Affect on gift aid of new tax-free band
QUESTION: I have recently retired from running my own business but I continue to make regular monthly contributions to my favourite charity under a gift aid declaration. With the increased personal allowance and the £5,000 tax-free band I am no longer paying tax on my savings and dividends. Can the charity still continue to claim tax relief on my donations?
A: The accelerated rise in the income tax personal allowance over the last couple of years may affect many gift aid donors. The personal allowance rose to £10,600 from April 2015 for anyone born after April 5 1948. The 0 per cent savings band was also introduced.
The government estimate that a quarter of a million people were taken out of income tax entirely by this change. Anyone who is a non-taxpayer as a result of the increased personal allowance (or for any other reason) should cancel any enduring donations that they make under gift aid. If they do not, they could be obliged by HMRC to repay any income tax claimed by the charity on their donation.
The quirk relates to the Revenue’s stance on gift aid, which enables charities and amateur sports organisations to reclaim £2.50 for every £10 of eligible donation. Donors may have been taxpayers in the past, when the gift aid donations were first set up, but subsequently become non-taxpayers.
People who are currently taxed on savings interest or investment dividends may fall into this trap, particularly if they make donations by standing order or direct debit and so may not be making a conscious decision about them.
Those individuals who are in the position of having signed enduring gift aid declarations will need to cancel them. If they do not they may get a nasty surprise when HMRC present them with a bill for the tax liability they have inadvertently run up on gift aid donations.
As a result of these changes, there is also a responsibility on the charities themselves. Charities and community amateur sports clubs need to make it clear to anyone who has made an enduring declaration that if they make a donation for which they will not have paid enough tax to cover the amount to be reclaimed, they should withdraw their declaration so that they do not have to account for the tax on subsequent donations.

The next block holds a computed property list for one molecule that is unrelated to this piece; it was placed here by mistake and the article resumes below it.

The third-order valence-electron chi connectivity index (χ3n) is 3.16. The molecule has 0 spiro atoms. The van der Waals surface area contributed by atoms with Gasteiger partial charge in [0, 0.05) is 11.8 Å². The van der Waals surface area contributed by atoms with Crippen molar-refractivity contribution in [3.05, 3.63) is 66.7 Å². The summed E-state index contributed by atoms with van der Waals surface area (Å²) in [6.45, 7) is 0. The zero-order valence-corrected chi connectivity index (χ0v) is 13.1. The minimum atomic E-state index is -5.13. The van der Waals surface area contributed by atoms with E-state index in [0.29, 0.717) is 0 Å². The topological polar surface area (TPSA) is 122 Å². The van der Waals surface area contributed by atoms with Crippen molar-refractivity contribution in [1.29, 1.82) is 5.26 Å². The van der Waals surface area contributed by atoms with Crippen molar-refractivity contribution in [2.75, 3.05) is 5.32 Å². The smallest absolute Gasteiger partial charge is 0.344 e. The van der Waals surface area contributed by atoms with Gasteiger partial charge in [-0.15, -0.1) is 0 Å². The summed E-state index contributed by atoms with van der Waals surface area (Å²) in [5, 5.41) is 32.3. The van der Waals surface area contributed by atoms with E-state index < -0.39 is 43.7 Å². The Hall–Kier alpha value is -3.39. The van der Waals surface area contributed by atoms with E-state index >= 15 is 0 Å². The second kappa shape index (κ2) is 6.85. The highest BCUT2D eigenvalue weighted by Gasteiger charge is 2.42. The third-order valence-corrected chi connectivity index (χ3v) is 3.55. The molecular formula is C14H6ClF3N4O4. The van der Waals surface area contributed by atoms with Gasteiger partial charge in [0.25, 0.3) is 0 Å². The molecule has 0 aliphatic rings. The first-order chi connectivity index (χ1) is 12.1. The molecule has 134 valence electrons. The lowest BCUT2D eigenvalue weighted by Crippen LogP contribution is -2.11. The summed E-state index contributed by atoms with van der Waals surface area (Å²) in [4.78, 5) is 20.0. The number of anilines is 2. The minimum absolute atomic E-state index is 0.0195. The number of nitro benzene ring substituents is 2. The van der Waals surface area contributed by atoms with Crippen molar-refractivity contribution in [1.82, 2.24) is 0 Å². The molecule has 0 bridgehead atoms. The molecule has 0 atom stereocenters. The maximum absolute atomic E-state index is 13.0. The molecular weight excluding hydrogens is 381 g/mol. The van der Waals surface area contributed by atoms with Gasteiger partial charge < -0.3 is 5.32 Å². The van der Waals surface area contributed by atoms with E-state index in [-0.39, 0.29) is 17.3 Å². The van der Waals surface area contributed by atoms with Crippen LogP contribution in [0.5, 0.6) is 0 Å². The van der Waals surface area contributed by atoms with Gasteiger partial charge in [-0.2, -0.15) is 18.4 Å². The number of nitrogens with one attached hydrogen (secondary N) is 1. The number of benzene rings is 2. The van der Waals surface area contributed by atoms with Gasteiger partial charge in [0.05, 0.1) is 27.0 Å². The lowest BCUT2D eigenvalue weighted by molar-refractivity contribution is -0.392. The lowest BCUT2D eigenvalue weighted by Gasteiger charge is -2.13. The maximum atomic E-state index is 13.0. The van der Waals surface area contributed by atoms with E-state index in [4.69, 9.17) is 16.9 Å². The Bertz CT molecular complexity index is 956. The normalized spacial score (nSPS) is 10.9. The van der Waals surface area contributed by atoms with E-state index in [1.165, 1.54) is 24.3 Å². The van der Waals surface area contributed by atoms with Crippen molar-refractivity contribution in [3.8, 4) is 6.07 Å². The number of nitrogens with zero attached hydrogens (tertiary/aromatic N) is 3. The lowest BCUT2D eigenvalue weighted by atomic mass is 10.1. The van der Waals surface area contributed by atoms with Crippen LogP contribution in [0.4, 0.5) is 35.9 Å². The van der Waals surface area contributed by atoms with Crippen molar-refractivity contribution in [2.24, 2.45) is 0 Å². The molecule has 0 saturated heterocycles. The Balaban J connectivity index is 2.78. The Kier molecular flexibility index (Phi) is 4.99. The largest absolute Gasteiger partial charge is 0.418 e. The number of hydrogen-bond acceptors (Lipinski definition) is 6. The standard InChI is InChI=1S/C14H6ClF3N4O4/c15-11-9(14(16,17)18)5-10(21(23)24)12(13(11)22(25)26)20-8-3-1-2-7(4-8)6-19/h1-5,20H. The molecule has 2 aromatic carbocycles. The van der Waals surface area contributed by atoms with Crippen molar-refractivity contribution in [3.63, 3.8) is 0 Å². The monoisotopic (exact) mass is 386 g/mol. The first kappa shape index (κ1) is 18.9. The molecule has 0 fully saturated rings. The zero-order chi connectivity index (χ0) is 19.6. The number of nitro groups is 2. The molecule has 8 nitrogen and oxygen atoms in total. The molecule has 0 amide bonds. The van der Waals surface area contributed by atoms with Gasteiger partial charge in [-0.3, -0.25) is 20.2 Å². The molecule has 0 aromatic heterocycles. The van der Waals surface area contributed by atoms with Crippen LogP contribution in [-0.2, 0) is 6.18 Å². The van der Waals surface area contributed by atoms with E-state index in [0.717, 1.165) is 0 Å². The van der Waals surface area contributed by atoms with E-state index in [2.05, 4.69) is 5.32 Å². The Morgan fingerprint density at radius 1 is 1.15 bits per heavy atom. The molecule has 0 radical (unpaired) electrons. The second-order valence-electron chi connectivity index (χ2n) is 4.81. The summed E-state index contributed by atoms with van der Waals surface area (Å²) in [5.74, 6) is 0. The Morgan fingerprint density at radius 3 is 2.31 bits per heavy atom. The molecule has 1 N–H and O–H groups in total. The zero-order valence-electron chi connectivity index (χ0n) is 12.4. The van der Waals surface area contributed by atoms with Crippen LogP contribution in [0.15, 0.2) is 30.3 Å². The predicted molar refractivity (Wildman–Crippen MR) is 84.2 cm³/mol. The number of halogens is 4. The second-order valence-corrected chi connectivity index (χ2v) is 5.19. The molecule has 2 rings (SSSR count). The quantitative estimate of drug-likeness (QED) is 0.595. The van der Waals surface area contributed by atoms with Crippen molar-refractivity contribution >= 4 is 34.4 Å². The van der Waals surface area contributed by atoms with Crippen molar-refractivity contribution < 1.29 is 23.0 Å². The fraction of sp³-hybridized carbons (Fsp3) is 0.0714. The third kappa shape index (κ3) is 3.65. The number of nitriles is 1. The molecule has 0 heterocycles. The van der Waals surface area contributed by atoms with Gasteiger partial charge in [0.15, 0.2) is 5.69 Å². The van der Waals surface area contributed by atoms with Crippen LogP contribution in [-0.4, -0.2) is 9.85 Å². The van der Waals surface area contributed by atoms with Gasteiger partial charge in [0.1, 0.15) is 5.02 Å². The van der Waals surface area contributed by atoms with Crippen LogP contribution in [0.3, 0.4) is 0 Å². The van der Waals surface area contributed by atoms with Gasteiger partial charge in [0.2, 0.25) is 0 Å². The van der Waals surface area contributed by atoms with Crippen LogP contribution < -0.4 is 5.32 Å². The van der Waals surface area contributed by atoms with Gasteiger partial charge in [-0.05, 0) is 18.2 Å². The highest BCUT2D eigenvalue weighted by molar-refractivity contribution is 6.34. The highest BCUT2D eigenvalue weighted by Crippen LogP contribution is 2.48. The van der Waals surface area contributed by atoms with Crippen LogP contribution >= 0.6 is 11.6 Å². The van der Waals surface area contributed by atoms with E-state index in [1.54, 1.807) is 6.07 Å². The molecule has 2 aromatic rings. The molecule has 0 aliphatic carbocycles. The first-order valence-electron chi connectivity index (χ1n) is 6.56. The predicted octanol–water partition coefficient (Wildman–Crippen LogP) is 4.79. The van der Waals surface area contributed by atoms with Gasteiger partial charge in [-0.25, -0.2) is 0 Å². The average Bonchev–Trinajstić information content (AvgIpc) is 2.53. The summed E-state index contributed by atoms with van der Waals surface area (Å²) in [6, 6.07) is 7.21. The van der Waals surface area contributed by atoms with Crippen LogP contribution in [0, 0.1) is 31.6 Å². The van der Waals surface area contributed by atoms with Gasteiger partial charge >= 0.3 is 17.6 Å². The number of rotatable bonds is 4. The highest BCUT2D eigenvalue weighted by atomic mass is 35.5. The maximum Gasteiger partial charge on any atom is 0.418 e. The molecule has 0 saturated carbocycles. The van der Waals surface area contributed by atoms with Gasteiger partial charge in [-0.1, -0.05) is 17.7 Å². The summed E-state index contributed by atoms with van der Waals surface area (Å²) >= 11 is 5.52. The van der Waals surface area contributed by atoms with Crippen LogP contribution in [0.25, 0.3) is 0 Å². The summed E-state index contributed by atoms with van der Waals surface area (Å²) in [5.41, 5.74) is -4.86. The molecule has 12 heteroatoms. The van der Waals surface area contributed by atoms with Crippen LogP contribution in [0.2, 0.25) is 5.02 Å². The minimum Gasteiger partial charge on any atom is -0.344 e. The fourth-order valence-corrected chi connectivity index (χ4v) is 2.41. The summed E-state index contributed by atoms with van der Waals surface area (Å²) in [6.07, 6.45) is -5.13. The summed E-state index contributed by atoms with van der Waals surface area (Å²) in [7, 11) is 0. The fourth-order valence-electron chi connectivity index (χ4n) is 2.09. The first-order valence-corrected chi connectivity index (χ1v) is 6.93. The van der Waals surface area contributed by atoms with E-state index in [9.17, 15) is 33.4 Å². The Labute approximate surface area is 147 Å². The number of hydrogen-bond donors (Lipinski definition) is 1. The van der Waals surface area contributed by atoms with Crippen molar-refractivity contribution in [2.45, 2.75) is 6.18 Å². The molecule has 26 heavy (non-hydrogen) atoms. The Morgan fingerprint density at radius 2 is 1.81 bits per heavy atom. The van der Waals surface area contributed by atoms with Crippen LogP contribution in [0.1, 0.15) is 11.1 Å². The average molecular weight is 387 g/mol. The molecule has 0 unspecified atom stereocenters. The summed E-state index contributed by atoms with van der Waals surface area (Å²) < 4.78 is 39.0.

In practice HMRC have sometimes been known to ask charities to make up the shortfall in a situation where a donor’s tax liability falls short of the tax attributable to his gift aid donations.
The 0 per cent band of £5,000 when added to the tax-free personal allowances, means that many savers in 2015/16 will not be liable for tax on any interest they receive if their total taxable income is less than £15,500. However there could be a sting-in-the-tail if they are making donations under gift aid.
For example, someone who will (from April 2015) pay 0 per cent tax on their savings income, may donate £80 a year to their favourite charity. If they have made an enduring gift aid declaration the charity will assume the donation has come from someone paying the usual 20 per cent income tax and claim this back from HMRC under gift aid, which in this case would bring the total gross donation up to £100.
However, if 0 per cent tax has been paid on the money donated as ‘gift aid’ the donor might be faced with a bill for the difference in income tax to be paid back to HMRC – in this case £20. If this happens, the donor may want to discuss the position with the charity with a view to cancelling their gift aid declaration, and reducing their donation so that they are not out of pocket.
HMRC have recently stated: "Gift aid is a tax relief, so people whose income is covered by allowances should not make their charitable donations under the gift aid arrangements.”
Hopefully people will continue giving generously to charity, while avoiding any nasty shocks. That is in the interests of charities, donors and the tax authorities alike but everyone should be aware of the impact of these changes.
:: Janette Burns (j.burns@pkffpm. com) is associate director at PKF-FPM (www.pkffpm.com).